Arctic Sea Ice
At 1.5°C global warming, it is unlikely that Arctic sea ice will melt completely in any given summer; and if it does melt completely, that ice-free period will be brief. In contrast, by 2°C the Arctic Ocean is expected to be ice free in summer for several months. This long ice-free period will warm the Arctic Ocean, feeding back to raise regional air temperatures and accelerating Greenland melt and associated sea level rise; increasing permafrost thaw and associated carbon emissions; and also leading to a decrease in snow cover. All of these will in turn make for faster rates and scale of overall global warming, making efforts to address the problem that much harder.
Many parts of the Arctic ecosystem depend on the existence of thicker, multi-year sea ice. These will likely collapse with the complete disappearance of multi-year ice cover by 2.0°C global warming. This impact is amplified by our observation already today of more frequent ocean “heat waves.” Human communities are of course also impacted, especially Arctic indigenous cultures reliant on the reliable presence of sea ice for many thousands of years.
Dirk Notz, Max Planck Institute for Meteorology/University of Hamburg, Germany Julienne Stroeve, University College London/University of Manitoba
Jennifer Francis, Woods Hole Research Center Walt Meier, National Snow and Ice Data Center Ronald Kwok, NASA Jet Propulsion Laboratory
Paul Wassmann, UiT - The Arctic University of Norway
Sea Ice's Role
Arctic sea ice serves as an important regulator of temperature in the northern hemisphere, acting as a “global refrigerator” because this large area of ice-covered ocean – the size of the U.S. and Russia combined – reflects most of the sun’s rays back into space during the entire 6-month polar summer “day”, cooling the planet. It has served this role in the climate system almost continuously for over 200,000 years. The extent of Arctic sea ice that survives the entire summer has however declined by at least 35% since 1972, when reliable satellite measurements became available. In contrast to reflective ice, the darker ocean water absorbs heat, amplifying Arctic and overall global warming. In addition, whereas until quite recently most of the sea ice in the Arctic was very thick multi-year ice, with an average lifetime of several years and wide-spread winter sea-ice thickness of 3 meters or more, today’s ice is mostly formed the previous winter, and thinner than 2 meters. The total volume of Arctic sea ice has therefore declined by nearly two-thirds, far more than its area.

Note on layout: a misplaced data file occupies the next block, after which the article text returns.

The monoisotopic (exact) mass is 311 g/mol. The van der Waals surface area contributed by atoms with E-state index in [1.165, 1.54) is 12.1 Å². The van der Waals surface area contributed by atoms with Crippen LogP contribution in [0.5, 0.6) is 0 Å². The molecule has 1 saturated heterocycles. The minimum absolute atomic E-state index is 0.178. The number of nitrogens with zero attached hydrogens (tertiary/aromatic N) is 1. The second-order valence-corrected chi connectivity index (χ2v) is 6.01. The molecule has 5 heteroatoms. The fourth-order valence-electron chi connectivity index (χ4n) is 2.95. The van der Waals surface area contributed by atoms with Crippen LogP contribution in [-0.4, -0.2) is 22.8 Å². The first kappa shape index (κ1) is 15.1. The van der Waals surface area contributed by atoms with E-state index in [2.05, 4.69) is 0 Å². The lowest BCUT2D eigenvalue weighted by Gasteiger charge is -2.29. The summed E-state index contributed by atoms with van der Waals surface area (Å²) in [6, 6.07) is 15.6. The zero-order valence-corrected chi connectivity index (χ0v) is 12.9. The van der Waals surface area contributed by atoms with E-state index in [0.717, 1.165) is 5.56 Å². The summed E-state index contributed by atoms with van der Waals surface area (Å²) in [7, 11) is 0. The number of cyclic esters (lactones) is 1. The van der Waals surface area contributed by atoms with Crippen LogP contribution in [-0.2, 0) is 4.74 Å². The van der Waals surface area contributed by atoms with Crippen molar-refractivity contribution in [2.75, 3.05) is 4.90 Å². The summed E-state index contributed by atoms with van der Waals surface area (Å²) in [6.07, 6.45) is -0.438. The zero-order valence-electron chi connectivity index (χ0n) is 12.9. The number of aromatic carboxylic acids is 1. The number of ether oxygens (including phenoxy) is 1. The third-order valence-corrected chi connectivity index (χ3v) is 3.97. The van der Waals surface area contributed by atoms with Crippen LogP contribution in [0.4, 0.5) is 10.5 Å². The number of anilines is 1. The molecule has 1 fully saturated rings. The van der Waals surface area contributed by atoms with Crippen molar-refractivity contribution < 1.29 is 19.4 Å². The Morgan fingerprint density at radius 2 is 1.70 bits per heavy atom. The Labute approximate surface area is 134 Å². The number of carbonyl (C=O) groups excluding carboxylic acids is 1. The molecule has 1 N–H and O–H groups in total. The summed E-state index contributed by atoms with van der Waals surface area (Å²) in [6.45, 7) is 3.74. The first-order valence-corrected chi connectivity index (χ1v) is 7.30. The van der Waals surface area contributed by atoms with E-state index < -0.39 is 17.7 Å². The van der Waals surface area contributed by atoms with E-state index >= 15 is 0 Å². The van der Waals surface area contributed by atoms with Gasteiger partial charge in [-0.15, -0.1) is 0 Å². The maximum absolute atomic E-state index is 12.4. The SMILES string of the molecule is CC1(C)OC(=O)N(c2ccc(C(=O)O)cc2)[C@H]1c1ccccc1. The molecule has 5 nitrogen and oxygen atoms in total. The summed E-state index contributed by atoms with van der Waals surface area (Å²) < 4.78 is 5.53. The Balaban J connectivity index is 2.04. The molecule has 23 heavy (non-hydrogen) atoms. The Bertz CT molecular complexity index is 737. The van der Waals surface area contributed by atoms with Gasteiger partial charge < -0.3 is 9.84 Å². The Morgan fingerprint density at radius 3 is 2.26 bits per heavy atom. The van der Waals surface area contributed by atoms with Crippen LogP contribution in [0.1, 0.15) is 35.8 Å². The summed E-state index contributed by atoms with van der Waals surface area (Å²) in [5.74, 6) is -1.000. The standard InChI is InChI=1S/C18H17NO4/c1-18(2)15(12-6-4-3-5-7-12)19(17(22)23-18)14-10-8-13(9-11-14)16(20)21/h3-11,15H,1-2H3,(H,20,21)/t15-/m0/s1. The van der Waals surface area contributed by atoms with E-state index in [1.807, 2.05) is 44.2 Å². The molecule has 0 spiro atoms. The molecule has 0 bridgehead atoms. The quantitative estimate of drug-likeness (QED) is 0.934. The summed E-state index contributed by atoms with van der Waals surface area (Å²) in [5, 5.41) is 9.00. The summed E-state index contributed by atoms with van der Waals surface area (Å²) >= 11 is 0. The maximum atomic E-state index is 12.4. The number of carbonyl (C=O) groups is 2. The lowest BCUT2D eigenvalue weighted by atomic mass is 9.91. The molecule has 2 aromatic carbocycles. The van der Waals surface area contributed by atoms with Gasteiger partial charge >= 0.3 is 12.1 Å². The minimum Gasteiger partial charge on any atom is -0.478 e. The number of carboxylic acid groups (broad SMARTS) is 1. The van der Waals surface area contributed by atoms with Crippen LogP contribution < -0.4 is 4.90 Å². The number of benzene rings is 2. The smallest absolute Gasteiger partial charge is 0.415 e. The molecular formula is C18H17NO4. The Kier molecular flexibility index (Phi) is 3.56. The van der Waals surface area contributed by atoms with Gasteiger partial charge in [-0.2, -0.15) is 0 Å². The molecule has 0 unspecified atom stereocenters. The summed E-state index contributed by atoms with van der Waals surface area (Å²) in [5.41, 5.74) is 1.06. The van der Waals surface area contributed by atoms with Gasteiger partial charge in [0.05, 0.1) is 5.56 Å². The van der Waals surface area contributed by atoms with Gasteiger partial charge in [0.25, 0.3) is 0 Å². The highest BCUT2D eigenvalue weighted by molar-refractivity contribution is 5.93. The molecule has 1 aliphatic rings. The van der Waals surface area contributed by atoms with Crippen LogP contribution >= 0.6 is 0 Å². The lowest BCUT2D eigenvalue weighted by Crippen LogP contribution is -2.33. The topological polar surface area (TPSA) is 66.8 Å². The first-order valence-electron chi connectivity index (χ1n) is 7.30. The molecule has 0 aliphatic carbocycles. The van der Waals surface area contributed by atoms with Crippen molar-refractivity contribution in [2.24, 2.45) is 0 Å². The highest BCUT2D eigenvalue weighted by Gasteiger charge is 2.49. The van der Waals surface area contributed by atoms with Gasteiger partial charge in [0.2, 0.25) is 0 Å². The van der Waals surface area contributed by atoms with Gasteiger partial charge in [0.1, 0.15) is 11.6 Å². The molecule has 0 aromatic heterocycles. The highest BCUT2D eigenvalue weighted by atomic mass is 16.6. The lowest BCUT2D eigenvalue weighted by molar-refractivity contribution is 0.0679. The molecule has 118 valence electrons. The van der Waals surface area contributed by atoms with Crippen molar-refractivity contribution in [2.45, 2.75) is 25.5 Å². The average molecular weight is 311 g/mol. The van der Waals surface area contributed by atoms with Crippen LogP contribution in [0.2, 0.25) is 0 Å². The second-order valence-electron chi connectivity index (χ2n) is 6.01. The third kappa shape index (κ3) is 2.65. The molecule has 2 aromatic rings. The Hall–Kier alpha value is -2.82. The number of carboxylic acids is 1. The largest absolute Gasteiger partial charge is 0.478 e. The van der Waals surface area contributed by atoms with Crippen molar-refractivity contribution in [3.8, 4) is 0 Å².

Arctic sea ice break up. Image: Patrick Kelley / US Coast-Guard
Arctic sea ice has declined in close correlation to the rise in CO2 emissions.
ICCI, 2019: Cryosphere1.5º: Where Urgency and Ambition Meet – Why Cryosphere Dynamics Must Mean 1.5° Pathways for 2020 NDCs.
Sea Ice in the Arctic Ocean. Image: Armin Rose / Shutterstock
This extreme recent loss of summer sea ice is one of the causes of “Arctic amplification”, which refers to the greater rise in temperature that has been observed in the high latitudes of the northern hemisphere compared to the rest of the globe. It also carries significant weather, ecological, and economic consequences. These include loss of livelihood for indigenous cultures dependent on stable sea ice for hunting and fishing. It also has been suggested to include influences on the jet stream, which has changed mid-latitude weather systems, as exemplified by the extreme cold or warm periods in recent years that can be related to a more “wobbly” jet stream and less stable polar front zones. Sea ice loss relates to ecosystem loss, especially for marine species that have evolved with an ice “ceiling” much of the year, and those that depend on these in the food chain.